1. Apocalypse, v1. Such writings were quite common in the two centuries before, and the one century after, Christ. They were mainly Jewish. ‘Their chief concern was to reveal God’s purpose in history, notably in bringing judgment on the wicked of the earth and his kingdom for the righteous.’ The forerunner of this type of writing was the book of Daniel. Apocalypses were often written in the name of a famous saint, such as Enoch, Abraham, Moses, Elijah, Ezra. They use rich symbolism and often draw on earlier prophecies.
2. Prophecy, v2. Revelation stands in the prophetic tradition. ‘It is generally recognized that the [OT prophets] addressed their contemporaries in relation to their own situation, i.e. they gave God’s word for their own day. The uniqueness of their ministry lay in the way they set their people in the context of God’s dealings with them in the past and in the light of God’s purpose for them in the future. Prophecy in the NT can be described as the words of Spirit-guided preachers for the world, and the church through which God’s revealed purpose for the world and his will for humankind are revealed. That would be an adequate description of Revelation. It conveys the assurance that the opposition of human beings and of all the powers of evil cannot frustrate God’s purpose for the world that he has made, and in the light of this the call goes out for persistence in faith and obedience to the Lord on the part of his people.’ (Beasley-Murray)
3. Letter, v4. Just as with the letters of Paul, say, Revelation is primarily addressed to particular people in particular situations, and yet have a more general relevance to all believers in all ages.
There are about 500 references to 27 different books of the OT, in order of frequency Isaiah, Psalms, Daniel, Ezekiel, Jeremiah, Exodus, Genesis, Zechariah, Deuteronomy, Joel.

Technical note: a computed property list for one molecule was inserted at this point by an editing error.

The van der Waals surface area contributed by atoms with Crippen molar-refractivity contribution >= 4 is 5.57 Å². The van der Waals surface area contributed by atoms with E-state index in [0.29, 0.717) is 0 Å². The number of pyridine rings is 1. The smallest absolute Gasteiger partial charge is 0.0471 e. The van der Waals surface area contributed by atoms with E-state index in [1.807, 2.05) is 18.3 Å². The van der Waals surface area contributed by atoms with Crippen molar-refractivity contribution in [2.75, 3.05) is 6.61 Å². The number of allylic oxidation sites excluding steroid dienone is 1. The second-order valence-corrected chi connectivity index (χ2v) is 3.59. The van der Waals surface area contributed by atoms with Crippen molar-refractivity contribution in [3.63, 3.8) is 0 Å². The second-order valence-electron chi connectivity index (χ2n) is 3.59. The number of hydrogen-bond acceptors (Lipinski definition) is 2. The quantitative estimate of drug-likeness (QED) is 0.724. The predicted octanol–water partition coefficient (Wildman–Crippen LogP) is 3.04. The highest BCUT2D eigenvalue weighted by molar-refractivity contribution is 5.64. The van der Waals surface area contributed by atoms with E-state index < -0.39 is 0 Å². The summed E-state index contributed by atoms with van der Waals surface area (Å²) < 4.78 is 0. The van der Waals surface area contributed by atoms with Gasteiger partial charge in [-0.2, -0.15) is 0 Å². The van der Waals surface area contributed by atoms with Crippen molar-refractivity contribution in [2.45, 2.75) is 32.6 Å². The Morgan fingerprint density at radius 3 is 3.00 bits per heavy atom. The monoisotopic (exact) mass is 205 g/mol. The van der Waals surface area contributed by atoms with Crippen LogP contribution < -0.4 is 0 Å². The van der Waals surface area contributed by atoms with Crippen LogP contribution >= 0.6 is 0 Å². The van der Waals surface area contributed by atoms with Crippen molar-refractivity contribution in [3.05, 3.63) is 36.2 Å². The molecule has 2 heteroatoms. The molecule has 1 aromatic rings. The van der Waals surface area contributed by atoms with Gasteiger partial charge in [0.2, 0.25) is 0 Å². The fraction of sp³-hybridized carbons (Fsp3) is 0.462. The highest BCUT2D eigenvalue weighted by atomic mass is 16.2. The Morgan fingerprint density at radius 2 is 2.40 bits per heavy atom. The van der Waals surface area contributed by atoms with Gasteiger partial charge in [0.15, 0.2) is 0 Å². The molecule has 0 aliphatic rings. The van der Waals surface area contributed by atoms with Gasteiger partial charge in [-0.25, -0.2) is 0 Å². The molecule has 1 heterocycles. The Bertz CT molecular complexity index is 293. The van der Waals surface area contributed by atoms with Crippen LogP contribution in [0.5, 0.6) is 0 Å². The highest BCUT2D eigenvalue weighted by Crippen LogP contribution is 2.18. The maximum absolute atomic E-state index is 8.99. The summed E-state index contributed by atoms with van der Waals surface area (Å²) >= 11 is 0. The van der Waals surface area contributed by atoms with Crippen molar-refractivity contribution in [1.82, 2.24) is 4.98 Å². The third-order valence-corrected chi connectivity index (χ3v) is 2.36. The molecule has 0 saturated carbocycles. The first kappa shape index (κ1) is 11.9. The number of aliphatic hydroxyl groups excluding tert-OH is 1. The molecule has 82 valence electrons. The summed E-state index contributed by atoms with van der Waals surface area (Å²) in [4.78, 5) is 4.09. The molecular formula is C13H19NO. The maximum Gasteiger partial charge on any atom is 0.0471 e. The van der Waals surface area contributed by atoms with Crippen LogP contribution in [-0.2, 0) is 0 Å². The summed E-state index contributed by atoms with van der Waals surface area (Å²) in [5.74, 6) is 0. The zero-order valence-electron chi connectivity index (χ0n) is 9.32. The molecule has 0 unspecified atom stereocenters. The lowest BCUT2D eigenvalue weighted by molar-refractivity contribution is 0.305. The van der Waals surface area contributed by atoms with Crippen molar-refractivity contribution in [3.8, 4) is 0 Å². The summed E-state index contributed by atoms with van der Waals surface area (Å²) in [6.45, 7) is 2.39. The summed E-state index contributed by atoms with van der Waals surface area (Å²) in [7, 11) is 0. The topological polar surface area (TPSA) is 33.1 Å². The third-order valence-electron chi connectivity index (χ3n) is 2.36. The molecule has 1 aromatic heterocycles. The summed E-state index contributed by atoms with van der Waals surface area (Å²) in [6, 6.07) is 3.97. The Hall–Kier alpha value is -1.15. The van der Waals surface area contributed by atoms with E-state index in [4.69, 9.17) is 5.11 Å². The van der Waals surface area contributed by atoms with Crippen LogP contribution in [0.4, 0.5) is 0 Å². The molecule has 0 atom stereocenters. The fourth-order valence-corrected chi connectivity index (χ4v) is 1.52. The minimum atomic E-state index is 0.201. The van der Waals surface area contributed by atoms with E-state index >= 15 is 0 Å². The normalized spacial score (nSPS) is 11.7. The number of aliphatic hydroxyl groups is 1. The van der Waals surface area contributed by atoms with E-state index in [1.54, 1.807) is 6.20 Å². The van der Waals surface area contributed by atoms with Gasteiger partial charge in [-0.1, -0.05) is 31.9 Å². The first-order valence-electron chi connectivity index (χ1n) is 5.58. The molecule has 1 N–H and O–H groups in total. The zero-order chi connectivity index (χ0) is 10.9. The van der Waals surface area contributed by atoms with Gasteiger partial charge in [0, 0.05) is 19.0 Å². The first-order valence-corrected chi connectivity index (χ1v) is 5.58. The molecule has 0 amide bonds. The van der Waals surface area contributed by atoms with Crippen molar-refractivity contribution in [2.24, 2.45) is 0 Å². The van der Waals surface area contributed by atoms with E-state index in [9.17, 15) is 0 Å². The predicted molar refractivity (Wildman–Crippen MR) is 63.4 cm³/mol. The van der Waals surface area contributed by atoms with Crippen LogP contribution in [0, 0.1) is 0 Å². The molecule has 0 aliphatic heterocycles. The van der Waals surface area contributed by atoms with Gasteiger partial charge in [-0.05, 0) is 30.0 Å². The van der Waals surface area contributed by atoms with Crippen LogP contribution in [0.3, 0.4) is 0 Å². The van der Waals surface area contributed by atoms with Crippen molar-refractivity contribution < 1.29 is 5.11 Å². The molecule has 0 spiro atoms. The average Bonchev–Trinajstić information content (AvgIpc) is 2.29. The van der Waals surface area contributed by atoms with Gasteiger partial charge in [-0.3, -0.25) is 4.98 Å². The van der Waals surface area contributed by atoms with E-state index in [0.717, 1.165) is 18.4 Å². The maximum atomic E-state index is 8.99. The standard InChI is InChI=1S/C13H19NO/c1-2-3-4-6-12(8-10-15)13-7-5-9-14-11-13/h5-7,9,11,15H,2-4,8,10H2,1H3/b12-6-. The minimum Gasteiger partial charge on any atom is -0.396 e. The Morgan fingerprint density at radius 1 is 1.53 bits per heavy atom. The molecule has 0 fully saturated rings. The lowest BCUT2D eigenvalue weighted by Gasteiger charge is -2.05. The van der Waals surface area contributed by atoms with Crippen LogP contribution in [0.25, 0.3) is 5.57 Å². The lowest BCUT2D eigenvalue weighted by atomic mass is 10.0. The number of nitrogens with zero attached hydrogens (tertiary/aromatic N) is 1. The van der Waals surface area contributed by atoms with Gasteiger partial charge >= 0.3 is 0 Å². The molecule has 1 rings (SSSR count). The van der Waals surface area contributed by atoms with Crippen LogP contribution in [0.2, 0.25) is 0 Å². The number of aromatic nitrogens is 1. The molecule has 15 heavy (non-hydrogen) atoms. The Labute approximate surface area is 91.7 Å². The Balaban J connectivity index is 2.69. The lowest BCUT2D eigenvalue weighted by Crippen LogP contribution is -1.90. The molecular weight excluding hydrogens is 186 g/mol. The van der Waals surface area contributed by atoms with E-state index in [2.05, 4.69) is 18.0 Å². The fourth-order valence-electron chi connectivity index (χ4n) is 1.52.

The main problem for many Bible readers is getting any kind of ‘handle’ on Revelation. Richard Bewes, in his helpful and very sane little book called ‘The Lamb Wins!’ says, ‘It seems to be the whole of this Church age that is basically in view – the entire are stretching between Christ’s first and second coming. – the era in which John and his readers were living, the age in which you and I are situated. These visions are given to strengthen the Christian of every century against the day when his own world seems to go up in flames. We learn from this book of the patterns that we can expect history to reveal; we allow its throbbing message of conflict and ultimate triumph to colour our own distinctive Christian world-view; we learn to see the end from the beginning; we develop our own certain expectation of Christ’s return and victory, and shape our lives and our service accordingly.’
Gordon Fee & Douglas Stuart, How to read the Bible for all its worth. Scripture Union, 1993.
Raymond Dillard & Tremper Longman III, An introduction to the Old Testament. Apollos, 1995.
Don Carson, Douglas Moo & Leon Morris, An introduction to the New Testament. Apollos, 1992.